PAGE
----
Washington, D.C. — As college costs skyrocket and student loan debt tops $1.5 trillion, college affordability has become a hot-button issue nationwide, prompting policymakers and candidates alike to consider ways to address the growing affordability gap. But along with tackling affordability for tomorrow’s students, any comprehensive proposal must also include solutions for the 43 million Americans who currently carry student loan debt.
Today, the Center for American Progress and Generation Progress released a new report laying out a menu of six policy options for addressing the issues that current student loan borrowers face, as well as examining the trade-offs and targeting of each policy. These solutions are meant to be independent of broader reforms and presumes keeping and preserving key existing benefits, such as Public Service Loan Forgiveness.
“Not all student loan debt is created—nor distributed—equally,” said Ben Miller, vice president for Postsecondary Education at the Center for American Progress and co-author of the report. “There’s no single path to debt relief for all borrowers, so policymakers would do well to consider a range of options at various levels of cost and complexity. The only nonnegotiable here is that all options must be guided by equity, simplicity, and providing meaningful relief.”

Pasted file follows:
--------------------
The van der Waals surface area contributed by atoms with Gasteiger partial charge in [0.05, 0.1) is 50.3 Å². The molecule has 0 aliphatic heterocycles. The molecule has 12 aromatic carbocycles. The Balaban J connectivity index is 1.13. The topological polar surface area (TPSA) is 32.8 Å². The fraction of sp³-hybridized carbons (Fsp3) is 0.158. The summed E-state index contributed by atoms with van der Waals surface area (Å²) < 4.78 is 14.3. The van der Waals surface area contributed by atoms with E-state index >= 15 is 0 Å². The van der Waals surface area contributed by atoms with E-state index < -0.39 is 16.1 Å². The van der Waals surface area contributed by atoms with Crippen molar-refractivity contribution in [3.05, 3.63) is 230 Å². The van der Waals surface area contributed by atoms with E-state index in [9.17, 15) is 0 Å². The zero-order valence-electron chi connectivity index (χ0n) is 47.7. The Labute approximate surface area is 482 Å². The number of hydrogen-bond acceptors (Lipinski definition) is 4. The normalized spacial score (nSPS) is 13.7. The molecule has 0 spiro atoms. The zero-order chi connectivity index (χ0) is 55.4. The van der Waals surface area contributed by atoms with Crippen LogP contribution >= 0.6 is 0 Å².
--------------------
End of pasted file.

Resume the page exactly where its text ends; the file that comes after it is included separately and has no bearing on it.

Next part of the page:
Overall, the report considers six options to tackle student debt:
1. Forgive all student loans
2. Forgive up to a set dollar amount for all borrowers
3. Forgive debt held by former Pell recipients
4. Reform repayment options to tackle excessive interest growth and provide quicker paths to forgiveness
5. Change repayment options to provide more regular forgiveness
6. Allow student loan refinancing
Each of the six options are further analyzed using four factors: equity, simplicity, striving for broad impact, and providing a sense of meaningful relief.
As presidential hopefuls begin to map out their policy proposals for higher education, student loan debt has emerged as a key issue for voters. However, by and large, the question of what to do with the more than $1.5 trillion in existing loans remains an oft-overlooked piece of the puzzle.
“One-third of all adults between the ages of 25 and 34 have a student loan,” said Brent J. Cohen, executive director of Generation Progress and co-author of the report. “Candidates and policymakers must show that they are serious about addressing this issue, which touches such a significant portion of the electorate. Otherwise, they will lose an incredible opportunity to make a positive impact on the lives of millions of Americans, and risk alienating voters.”
This report offers candidates, policymakers, and the public a roadmap to making the most informed decision about which policy best supports their goals—while not forgetting those already being crushed by debt. It does not endorse one proposal over another.
Click here to read the report: “Addressing the $1.5 Trillion in Federal Student Loan Debt” by Ben Miller, Colleen Campbell, Brent J. Cohen, and Charlotte Hancock.